Yangon—Despite a prohibition on new construction in Myanmar’s World Heritage site, new hotels and guesthouses continue to be built within the protected property zone of Bagan, according to local residents.
The 50-sq.-km property zone is an area “that has been demarcated as containing most of the cultural heritage attributes” by the Myanmar government and UNESCO.
Myanmar’s government submitted a management plan for Bagan to UNESCO in January 2018 as part of the World Heritage nomination process. The plan includes strategies and guidelines to resolve issues like hotels, booming tourism, development, environmental problems and natural disasters.
Calling the visitor accommodation issue “one of the greatest threats” to the property zone, the government commits in the management plan to assessing all existing hotels and guesthouses within the zone to ensure that they do not impact the heritage site. The plan includes relocation of hotels currently inside the property zone by 2028.
However, new projects continue to be developed within the property zone, with new properties being built just a stone’s throw from ancient monuments and heavy machinery being used in the construction of those properties, said Bagan resident U Myo Hset San.
The head of the Department of Archaeology and National Museum, officials of the township general administration department and police made a surprise inspection on Jan. 7 at the construction site of Eden Hotel and Resort Bagan—a hotel project being developed by Eden Group Company—after locals reported construction near Pagoda No. 1358 in the hotel compound and that a bulldozer was being used.
U Myo Hset San said a swimming pool and changing rooms are being built some 12 feet from the ancient pagoda. There are reportedly 24 ancient pagodas and stupas in the compound of Eden Hotel and Resort Bagan.
According to the Department of Archaeology and National Museum (Bagan branch), there are 15 hotels in protected property zone—eight of them are in operation and seven others are still under construction. The 50-acre Eden Hotel and Resort Bagan is one of the seven under construction.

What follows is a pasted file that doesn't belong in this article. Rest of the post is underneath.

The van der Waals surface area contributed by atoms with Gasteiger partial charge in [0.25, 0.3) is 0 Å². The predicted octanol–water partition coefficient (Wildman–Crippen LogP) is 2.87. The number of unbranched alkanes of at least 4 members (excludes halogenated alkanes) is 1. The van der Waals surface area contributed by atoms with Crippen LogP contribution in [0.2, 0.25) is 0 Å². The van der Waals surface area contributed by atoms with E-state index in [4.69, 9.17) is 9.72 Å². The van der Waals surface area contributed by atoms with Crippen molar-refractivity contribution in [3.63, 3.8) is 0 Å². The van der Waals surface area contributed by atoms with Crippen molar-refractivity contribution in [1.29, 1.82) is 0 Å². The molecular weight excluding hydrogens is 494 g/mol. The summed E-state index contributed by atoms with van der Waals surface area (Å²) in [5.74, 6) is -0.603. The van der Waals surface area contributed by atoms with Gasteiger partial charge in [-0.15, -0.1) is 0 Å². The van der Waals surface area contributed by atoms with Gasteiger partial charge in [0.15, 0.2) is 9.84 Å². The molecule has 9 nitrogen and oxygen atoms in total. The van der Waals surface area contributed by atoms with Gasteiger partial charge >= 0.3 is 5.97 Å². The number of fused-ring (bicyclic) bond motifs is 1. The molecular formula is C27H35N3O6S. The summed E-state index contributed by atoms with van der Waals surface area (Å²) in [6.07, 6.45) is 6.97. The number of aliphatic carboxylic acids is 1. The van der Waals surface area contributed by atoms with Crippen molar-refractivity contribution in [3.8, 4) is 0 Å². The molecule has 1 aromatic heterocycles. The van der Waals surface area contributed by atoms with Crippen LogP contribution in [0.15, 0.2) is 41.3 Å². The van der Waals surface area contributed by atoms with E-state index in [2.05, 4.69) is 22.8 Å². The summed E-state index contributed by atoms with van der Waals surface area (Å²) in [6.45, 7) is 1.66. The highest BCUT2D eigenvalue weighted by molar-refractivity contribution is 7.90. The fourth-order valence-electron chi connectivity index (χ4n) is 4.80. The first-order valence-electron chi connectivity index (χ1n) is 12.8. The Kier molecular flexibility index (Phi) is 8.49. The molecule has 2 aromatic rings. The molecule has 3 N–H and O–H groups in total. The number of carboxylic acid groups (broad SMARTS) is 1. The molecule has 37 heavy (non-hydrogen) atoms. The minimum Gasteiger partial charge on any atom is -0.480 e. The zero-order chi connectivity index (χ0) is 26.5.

Director Dr. Than Htike of Department of Archaeology and National Museum (Bagan branch) said he did not see the use of a bulldozer during inspection.
“When we inspected the site, we didn’t see them exceeding the permission of the regional government,” he said. Eden Group Company received permission to build the hotel around 2005, but it has not yet been completed, he said.
When asked by The Irrawaddy, chairman of Eden Group Company, U Chit Khine, said he had no knowledge of the surprise inspection and said the hotel project is complete by 70 percent. Regarding the construction of properties near ancient monuments, he said: “Archaeologists had made careful inspections before [the authorities] granted permission.”
Locals have raised questions about the project since it is still under construction nearly 17 years after it was first permitted.
Asked if he would follow the government’s relocation proposal in 2028 as stated in the management plan, U Chit Khine said his intention was to go ahead with building the hotel.
“As you see the government is inspecting development sites with experts and advisors. They are still holding discussions. We don’t know the result yet. If all the other hotels are obliged to comply, we would do so,” said the chairman.